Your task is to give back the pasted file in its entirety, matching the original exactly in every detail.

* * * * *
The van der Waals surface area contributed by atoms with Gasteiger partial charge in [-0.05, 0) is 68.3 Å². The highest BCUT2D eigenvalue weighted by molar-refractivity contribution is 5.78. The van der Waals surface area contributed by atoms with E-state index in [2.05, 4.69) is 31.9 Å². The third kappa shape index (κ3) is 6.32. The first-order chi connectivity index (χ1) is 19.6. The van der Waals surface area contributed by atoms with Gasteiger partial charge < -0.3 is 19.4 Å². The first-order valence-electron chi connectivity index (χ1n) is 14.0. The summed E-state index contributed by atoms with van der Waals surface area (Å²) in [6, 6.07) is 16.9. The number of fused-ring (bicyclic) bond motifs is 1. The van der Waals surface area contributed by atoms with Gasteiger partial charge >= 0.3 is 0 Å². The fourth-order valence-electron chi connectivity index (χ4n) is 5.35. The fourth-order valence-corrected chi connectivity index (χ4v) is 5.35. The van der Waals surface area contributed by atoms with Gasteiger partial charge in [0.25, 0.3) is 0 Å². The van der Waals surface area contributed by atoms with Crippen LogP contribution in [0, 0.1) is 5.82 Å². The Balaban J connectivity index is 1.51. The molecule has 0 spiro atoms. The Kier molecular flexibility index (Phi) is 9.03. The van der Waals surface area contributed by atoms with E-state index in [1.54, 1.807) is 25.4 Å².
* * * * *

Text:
The van der Waals surface area contributed by atoms with Gasteiger partial charge in [-0.05, 0) is 68.3 Å². The highest BCUT2D eigenvalue weighted by molar-refractivity contribution is 5.78. The van der Waals surface area contributed by atoms with E-state index in [2.05, 4.69) is 31.9 Å². The third kappa shape index (κ3) is 6.32. The first-order chi connectivity index (χ1) is 19.6. The van der Waals surface area contributed by atoms with Gasteiger partial charge < -0.3 is 19.4 Å². The first-order valence-electron chi connectivity index (χ1n) is 14.0. The summed E-state index contributed by atoms with van der Waals surface area (Å²) in [6, 6.07) is 16.9. The number of fused-ring (bicyclic) bond motifs is 1. The van der Waals surface area contributed by atoms with Gasteiger partial charge >= 0.3 is 0 Å². The fourth-order valence-electron chi connectivity index (χ4n) is 5.35. The fourth-order valence-corrected chi connectivity index (χ4v) is 5.35. The van der Waals surface area contributed by atoms with Gasteiger partial charge in [0.25, 0.3) is 0 Å². The van der Waals surface area contributed by atoms with Crippen LogP contribution in [0, 0.1) is 5.82 Å². The Balaban J connectivity index is 1.51. The molecule has 0 spiro atoms. The Kier molecular flexibility index (Phi) is 9.03. The van der Waals surface area contributed by atoms with E-state index in [1.54, 1.807) is 25.4 Å².